School and family politics constraining career advancement
The masculine culture present in social institutions like school and family is politically structured in such way that it hinders career advancement and affects the general performance of WSTs. According to Scott (1986), the nature of such institutional settings has been considered as one of the elements of the social construction of gender.
Data revealed the promotion of WSTs does not always depend on the experience of teachers but rather on the personal relationship with the authority at the school. Gender differences are manifested in the uncomfortable relationships between the WSTs and their male colleagues. WST Mahbuba stated that:
‘It is not possible for me to stay for long hours after school and to have small talk with the headmaster because my son is waiting for me at home…Some of the male teachers have informal conversations with the authorities after school hours and this puts them at an advantage over us. During salary increment or promotion, the headmaster addresses those teachers first.’
Just like Mahubaba, other WSTs have said that they often try to avoid this conversation simply because of diffidence. Cahusac and Kanji (2014:63) have also revealed that, ‘women found the socializing aspects of their work particularly difficult’. All the WSTs in this study are the sole female science teachers in their respective schools and therefore they have no choice but to consult their male colleagues when they face any difficulties. In addition, six out of eight head teachers in this study are male, making it difficult for the WSTs to open up to them owing to cultural barriers. Drawing on Connell’s (1995:77) concept of ‘hegemonic masculinities’ which ‘guarantees dominant position of men’, such aforesaid situations often works as a positive point for the dominating group who like to socialize after the school hours and masculine nature in itself allows for this. This increases their chances of a promotion.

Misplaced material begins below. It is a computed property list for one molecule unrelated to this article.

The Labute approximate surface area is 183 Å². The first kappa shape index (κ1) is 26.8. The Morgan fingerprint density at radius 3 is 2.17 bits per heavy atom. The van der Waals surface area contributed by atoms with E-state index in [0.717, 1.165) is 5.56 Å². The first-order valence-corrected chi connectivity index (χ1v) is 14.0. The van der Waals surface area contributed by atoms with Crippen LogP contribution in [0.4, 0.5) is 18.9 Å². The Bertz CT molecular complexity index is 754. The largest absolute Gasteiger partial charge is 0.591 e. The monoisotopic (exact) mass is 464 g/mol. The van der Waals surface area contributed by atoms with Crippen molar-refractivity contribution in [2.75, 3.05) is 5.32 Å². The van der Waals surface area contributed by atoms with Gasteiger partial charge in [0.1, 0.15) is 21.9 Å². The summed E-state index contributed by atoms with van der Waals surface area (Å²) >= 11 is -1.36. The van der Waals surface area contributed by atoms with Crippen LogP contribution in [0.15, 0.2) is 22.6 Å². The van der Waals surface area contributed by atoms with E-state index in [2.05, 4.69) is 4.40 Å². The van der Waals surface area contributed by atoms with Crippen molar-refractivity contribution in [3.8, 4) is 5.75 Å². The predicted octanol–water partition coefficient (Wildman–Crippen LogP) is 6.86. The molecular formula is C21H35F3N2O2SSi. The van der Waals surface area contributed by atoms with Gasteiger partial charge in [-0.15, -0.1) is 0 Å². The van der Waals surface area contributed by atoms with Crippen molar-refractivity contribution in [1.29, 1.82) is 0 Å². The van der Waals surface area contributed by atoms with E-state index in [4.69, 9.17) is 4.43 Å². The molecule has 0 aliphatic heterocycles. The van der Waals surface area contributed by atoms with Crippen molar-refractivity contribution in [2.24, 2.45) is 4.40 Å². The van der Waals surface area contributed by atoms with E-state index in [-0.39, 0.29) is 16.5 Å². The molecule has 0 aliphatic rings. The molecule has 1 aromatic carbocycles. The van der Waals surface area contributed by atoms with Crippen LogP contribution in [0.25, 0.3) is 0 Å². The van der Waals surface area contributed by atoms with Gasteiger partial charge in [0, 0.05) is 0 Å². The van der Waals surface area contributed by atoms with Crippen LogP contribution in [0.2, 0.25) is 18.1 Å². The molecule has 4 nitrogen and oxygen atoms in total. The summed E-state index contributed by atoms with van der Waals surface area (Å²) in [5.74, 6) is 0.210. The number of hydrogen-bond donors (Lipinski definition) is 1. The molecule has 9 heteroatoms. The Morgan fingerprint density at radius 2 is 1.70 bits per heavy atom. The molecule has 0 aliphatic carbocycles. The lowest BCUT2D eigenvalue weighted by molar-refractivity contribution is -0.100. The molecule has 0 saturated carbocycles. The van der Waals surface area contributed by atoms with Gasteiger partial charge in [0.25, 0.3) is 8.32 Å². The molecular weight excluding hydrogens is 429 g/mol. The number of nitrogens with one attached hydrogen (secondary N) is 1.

In such organizational culture, even the type of dominance may vary based on the personal relationship of the WSTs and the authority. Hasina confessed that during her recruitment she got preferential treatment because the headmaster was her relative. She feels somewhat ‘trapped’ because she is constantly thinking about her relationship with her in-laws’ who got her this job. She is too scared to ask for a leave and other privileges because she ‘owes’ it to her relatives. This situation is in keeping with Gherardi who affirms that, ‘it may be superfluous to insist yet again that organizations are not distinct from society, and that internally, they reflect the patriarchal system of their environment’ (1995:16). Thus the experience of Hasina shows how trapped she is, destined to work according to the whims of the organizational head who also happens to be a relative. The complexity of school and family culture reveals that women have to constantly think about their relationship with their in-laws even when addressing personal matters such as career progression.
Another angle to this discussion is where family members choose school-teaching as a career for WSTs who did not otherwise want to be teachers in secondary schools. Some of the married WSTs who have chosen the teaching profession were prevailed upon to do so by their in-laws who believe it is most suitable because it allows them to devote more time to the family. Mahbuba was interested in becoming an independent science researcher but could not do so. Different research have also shown that women are somewhat influenced by the state or family obligations to enter into the teaching profession because the work calendar is in sync with school going children at home (Griffiths 2006). Ultimately, such decisions are of no help to women who are interested exclusively in a career in science and not necessarily teaching. WSTs feel kind of trapped in the very limited practice in sciences within the school setting and at the same time they cannot fully commit to these teaching responsibilities. It is clear that, ‘the interactions among individuals in the multiplicity of forms enact dominance and subordination and creates alliances and exclusions’ in women’s career advancement (Gherardi 1995:18). This is an indication of gender discrimination and segregation within institutions and organizations.
Gender power dynamics: where are the WSTs?
In the patriarchal context, WSTs’ everyday life is characterized by the struggles emanating from the existing power relations and gendered hierarchical structures.
Men’s control over physical-spaces
The WSTs do not have the control over physical-spaces in school and family because of the dominance by their male co-workers and their husbands respectively. Over time, such a setting can deprive WSTs from opportunities to nurture their potential to become the “ideal teacher”.